When I heard that he had recorded a series of duets with Max Roach, I was astonished. The recording is a remarkable document of a moment of intersection and continuity in American music. What a dialog! A breakaway breakneck heartbreaking and record breaking monsoon of exuberance. The CD version includes a spectacular drum solo by Roach and some solo piano by Cecil that is not on the vinyl. "Exuberance is beauty," writes Wm. Blake, and it resonates.
Cecil tried academia a couple times, a path that some of his contemporaries were able to follow to provide some financial and material stability in their lives. He was a professor at the University of Wisconsin for maybe one semester and I think he taught a jazz improvisation or jazz history class, not sure. One thing I do know, because he confirmed it, was that he failed every single student. He was asked to leave. No institution and no musical idiom could contain him. "I must create my own system or be enslaved by another man's," wrote Wm. Blake, and it resonates.
Another passage from The Marriage of Heaven and Hell by Blake comes to mind:
"Thus Swedenborg’s writings are a recapitulation of all superficial opinions, and an analysis of the more sublime—but no further. Have now another plain fact. Any man of mechanical talents may, from the writings of Paracelsus or Jacob Behmen, produce ten thousand volumes of equal value with Swedenborg’s, and from those of Dante or Shakespear an infinite number. But when he has done this, let him not say that he knows better than his master, for he only holds a candle in sunshine."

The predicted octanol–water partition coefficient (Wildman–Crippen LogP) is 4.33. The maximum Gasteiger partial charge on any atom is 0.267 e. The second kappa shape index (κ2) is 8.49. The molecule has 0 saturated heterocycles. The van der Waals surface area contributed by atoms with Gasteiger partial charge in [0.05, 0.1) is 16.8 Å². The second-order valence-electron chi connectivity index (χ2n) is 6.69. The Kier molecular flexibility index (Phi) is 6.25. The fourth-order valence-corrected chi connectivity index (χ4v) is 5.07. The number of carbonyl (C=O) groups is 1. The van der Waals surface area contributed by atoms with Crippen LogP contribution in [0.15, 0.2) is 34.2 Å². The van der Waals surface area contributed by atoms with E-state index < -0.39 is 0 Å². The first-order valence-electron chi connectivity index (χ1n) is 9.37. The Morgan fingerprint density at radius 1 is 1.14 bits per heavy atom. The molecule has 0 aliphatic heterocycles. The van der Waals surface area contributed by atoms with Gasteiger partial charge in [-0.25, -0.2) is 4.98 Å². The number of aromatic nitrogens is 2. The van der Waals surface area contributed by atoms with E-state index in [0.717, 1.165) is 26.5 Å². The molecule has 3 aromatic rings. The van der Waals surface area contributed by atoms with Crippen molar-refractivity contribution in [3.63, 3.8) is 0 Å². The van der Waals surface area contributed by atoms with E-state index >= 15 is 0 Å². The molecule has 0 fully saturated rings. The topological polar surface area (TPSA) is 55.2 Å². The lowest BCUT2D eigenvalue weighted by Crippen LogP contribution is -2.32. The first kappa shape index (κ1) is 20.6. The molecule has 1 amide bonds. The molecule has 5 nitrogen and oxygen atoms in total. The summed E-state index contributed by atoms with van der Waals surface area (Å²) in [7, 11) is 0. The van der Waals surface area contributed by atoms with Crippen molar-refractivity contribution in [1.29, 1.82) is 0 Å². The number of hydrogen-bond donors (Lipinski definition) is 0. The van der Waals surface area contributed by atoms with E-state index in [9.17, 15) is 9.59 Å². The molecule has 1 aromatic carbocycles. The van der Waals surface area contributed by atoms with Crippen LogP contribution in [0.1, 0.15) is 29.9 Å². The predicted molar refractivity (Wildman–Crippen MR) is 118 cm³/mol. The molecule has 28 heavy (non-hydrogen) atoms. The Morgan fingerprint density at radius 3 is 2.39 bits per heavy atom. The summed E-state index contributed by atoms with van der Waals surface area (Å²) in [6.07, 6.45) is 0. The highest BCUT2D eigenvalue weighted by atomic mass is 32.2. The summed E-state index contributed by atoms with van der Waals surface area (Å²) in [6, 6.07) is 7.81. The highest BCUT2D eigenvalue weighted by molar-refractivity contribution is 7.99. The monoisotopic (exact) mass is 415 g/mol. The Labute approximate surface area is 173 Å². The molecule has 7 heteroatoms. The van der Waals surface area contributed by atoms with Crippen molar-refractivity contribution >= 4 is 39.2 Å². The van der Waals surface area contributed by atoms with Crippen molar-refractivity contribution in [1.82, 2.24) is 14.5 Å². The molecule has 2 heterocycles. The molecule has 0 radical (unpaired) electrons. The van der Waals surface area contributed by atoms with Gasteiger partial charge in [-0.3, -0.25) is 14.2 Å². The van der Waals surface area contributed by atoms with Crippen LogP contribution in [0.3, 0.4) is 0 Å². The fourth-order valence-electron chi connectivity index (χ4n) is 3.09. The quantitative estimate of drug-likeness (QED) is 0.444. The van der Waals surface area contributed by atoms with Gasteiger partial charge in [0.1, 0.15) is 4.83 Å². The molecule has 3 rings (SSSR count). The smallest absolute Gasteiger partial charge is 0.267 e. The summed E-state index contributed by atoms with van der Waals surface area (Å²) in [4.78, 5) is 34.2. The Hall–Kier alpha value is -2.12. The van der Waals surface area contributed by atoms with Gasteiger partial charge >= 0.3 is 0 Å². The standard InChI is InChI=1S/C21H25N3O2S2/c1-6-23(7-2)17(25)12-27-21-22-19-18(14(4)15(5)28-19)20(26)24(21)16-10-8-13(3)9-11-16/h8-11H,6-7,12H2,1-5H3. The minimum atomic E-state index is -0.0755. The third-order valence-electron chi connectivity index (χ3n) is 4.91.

The secondary side effects of culture that come close to Cecil's sun are just candles by comparison, whether those side effects are opinion, reaction, imitation, analysis, hagiography, dismissal and ridicule, what have you.
The last time I saw him, in Albuquerque back in maybe 2004, I went with Chris Jonas, who had been in his big bands of the early '90s, the project in which Cecil invested his MacArthur Grant. Chris and I went backstage afterward to say hello. I was floored, frankly. It's very strange, to have a hero for 40 years and then to have a chance to meet that artist. I have met many celebrities and while there is a certain novelty to that, my values don't really run that way. But to be in the presence of an artist with the combined personal and historical significance of Cecil was a weird moment.